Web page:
by Jeremy Peeples
Nintendo’s announcement of the New 3DS surprised everyone, but it really shouldn’t have been too shocking. With the exception of the GameCube, Nintendo has frequently altered their hardware during its life cycle. The original DS was supplanted by the DS Lite, and both were rendered obsolete with the release of the DSi and the DSi XL that added a camera and debuted DSiWare games that couldn’t be played on either a DS or DS Lite. In the case of the original Wii, Nintendo left it alone for the most part until the tail end of its life. They released a version of the Wii bundled with New Super Mario Bros. Wii, and took out the GameCube functionality and made the system a far worse overall value. Still, this was a better value than the Wii Mini, which slimmed down the form factor, but gave you composite video-output and eliminated all web features, including the eShop and its vast library of games, and online play.
Now, Nintendo finds itself in the familiar position of doing its best to make a new version of the hardware seem like a must-buy to people who already own a version of the original system. The DSi was a hard sell because it wasn’t a huge power upgrade, but offered up a whole new storefront to use and a camera. The DSi XL came out afterwards and finally addressed an issue people had with the DS for years – the small screen size. Nintendo is helping to alleviate frustration caused by staggering the DSi and DSi XL releases (and after that, the 3DS and 3DS XL) by releasing both the New 3DS and New 3DS LL at the same time. This means that people won’t be buying one system and wind up blindsided when another variant of it hits the market — a good move in the long run.
With Nintendo announcing new Wii U bundles, one also has to wonder if they’re going to phase out the Wii U in its current form in favor of one with a bit more horsepower. The system has come under fire since its launch nearly two years ago for being incredibly underpowered – with only a few third party games like Need For Speed: Most Wanted U and Assassin’s Creed IV: Black Flag really taking advantage of the increased power compared to the Xbox 360 and PlayStation 3. However, Nintendo has already released two versions of the system before – with the white 8GB basic model being phased out in order to simplify things. Why offer up two different variations of the same hardware when neither version is selling well? Nintendo realized this issue and focused on the 32GB model. They also including a variety of top-notch games to give people a reason to buy the system, which they’re continuing with this year’s holiday bundle SKUs. The difference between all of the hardware revisions done before and the Wii U is that those systems, whether they were consoles or portables, were exceptionally popular. The NES got the first major revision, and that came out with the SNES in full force and was a budget-minded version of the hardware that stripped things down to an RF connection, but was otherwise far more reliable a system than the original front-loading model, and it came with a more comfortable SNES-style pad to boot. The SNES got a Super Famicon-style revamp when the N64 was released, while the N64 got absolutely no revisions made to the hardware beyond new colors. The same story was told for the GameCube, while the Wii’s revisions were stealthy with the full-sized model, and made more apparent during the more limited release of the Wii Mini.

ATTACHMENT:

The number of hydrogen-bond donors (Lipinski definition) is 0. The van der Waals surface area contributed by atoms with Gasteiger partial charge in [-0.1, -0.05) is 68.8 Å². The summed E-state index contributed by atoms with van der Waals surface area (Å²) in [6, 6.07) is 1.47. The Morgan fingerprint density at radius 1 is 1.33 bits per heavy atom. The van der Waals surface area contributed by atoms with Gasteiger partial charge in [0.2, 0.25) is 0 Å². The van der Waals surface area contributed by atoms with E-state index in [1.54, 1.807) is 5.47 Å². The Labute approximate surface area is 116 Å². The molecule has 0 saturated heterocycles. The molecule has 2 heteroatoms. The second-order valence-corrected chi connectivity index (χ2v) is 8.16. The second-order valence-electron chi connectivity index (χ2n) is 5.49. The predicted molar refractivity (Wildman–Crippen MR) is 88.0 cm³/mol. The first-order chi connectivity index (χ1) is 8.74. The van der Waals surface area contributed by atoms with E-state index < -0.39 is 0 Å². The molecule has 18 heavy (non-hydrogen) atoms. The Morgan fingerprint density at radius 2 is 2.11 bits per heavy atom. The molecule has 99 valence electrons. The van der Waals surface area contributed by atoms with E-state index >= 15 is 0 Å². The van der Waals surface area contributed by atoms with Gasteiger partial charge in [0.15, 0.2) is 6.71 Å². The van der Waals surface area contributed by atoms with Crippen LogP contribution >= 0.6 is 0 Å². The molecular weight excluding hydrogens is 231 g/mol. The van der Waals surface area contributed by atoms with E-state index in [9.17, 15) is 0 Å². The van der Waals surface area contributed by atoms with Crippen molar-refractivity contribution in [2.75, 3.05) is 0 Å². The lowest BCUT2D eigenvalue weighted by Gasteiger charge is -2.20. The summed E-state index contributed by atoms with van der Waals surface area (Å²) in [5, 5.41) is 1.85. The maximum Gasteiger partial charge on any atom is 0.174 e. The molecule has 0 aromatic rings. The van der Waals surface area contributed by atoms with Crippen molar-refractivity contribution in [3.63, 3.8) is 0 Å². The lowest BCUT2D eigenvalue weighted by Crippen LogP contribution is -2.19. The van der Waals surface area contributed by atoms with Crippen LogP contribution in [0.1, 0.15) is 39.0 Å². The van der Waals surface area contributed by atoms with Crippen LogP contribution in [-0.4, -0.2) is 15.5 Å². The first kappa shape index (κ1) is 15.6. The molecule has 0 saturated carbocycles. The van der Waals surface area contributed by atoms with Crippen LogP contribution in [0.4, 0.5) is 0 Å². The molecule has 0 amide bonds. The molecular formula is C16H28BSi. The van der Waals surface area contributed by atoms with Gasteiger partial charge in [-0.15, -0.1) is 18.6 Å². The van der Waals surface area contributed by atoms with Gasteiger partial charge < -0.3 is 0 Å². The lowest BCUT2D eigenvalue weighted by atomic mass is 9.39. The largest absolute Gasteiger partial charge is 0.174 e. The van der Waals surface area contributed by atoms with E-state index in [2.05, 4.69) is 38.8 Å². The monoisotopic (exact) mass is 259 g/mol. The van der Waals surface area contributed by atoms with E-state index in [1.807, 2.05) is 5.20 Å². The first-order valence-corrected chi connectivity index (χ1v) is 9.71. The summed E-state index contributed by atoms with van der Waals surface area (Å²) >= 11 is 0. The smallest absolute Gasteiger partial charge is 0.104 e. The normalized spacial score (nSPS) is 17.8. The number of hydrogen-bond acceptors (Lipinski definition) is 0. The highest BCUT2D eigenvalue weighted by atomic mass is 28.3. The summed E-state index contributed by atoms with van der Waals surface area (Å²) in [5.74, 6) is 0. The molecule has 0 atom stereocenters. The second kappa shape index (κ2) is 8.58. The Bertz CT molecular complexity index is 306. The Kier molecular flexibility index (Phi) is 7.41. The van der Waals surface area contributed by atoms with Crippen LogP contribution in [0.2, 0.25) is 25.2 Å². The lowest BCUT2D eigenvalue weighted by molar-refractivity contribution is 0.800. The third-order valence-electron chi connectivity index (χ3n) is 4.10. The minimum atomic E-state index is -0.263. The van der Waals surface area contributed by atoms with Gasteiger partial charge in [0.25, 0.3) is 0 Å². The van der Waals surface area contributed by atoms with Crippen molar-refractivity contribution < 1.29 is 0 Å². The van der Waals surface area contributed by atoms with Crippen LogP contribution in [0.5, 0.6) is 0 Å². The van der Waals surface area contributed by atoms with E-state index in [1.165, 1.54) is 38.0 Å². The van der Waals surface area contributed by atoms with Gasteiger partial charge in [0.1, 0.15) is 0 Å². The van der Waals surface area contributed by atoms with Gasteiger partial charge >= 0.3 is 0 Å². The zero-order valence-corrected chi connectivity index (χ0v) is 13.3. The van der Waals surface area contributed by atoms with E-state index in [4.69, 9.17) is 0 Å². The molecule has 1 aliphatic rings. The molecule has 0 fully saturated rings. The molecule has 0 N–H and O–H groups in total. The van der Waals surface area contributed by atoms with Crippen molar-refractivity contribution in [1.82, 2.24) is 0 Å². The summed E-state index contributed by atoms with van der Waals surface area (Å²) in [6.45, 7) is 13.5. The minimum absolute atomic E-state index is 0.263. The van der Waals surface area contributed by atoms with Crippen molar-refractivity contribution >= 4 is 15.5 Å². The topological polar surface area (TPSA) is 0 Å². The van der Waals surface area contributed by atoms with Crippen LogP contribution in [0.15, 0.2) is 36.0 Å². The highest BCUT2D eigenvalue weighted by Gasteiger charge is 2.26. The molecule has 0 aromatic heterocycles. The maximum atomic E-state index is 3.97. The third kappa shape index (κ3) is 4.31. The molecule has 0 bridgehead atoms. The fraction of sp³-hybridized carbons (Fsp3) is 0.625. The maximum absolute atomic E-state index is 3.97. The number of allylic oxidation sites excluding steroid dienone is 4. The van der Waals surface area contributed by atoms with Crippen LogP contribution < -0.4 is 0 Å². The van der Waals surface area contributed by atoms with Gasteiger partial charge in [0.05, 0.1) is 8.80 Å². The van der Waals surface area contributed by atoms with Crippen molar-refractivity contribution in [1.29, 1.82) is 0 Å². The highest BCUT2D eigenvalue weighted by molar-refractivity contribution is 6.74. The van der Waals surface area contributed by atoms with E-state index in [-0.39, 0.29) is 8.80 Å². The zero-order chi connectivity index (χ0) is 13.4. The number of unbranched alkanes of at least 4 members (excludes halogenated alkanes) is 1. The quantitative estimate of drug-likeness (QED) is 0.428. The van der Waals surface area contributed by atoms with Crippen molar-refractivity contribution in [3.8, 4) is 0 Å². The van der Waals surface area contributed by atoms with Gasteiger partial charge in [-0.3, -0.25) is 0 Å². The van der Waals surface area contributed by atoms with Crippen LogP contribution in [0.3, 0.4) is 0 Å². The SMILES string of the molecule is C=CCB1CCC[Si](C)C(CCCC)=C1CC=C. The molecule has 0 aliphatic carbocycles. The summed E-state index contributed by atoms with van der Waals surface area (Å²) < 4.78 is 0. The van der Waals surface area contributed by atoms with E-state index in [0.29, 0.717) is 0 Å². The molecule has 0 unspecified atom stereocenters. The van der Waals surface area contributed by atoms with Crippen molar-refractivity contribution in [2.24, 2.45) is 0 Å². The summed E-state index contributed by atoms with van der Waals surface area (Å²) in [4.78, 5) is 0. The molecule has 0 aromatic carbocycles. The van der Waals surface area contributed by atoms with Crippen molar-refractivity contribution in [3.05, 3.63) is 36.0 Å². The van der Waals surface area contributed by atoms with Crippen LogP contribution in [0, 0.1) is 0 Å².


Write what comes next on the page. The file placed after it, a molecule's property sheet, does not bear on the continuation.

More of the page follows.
With the Wii U just gaining traction and still having a ways to go, I doubt we’ll see any kind of upgrade in hardware for it. Nintendo didn’t do anything like that for the Wii, and it was far more out of date graphically than the Wii U is presently. The Wii U is also aided by having first-party games that regularly stun people thanks to a high level of image quality, and Nintendo is at least showing that you can indeed make impressive-looking games on it — most third parties just aren’t doing that. Their present approach of focusing on their own content and bundling top-notch, but older games is working, and including a digital copy of a game with a fairly early Mario Kart 8 purchase was brilliant. It not only showed that the company could embrace digital gaming, but giving people a fantastic deal, and an incentive to buy a game on day one (or fairly close to it). While Nintendo has taken some risks at alienating console owners before by removing some features, it’s clear that they literally can’t afford to do that with the Wii U and aren’t likely to do any major hardware changes beyond adding more on-board storage at most. They’ve already have enough issues establishing the Wii U brand name without adding to the system’s troubles with another similarly-named version of it. People already thought the Wii U was just a Wii accessory, likely due to the uDraw accessory that gained its most fame on the Wii. Nintendo didn’t help matters by making TV ads that didn’t really show off anything but the Gamepad — a mistake they’ve never repeated. Due to the Wii U’s trouble history, it’s doubtful we’ll see a 3DS-to-New 3DS style of upgrade for the company’s current console. They can afford a mistake in the portable space, but not on consoles.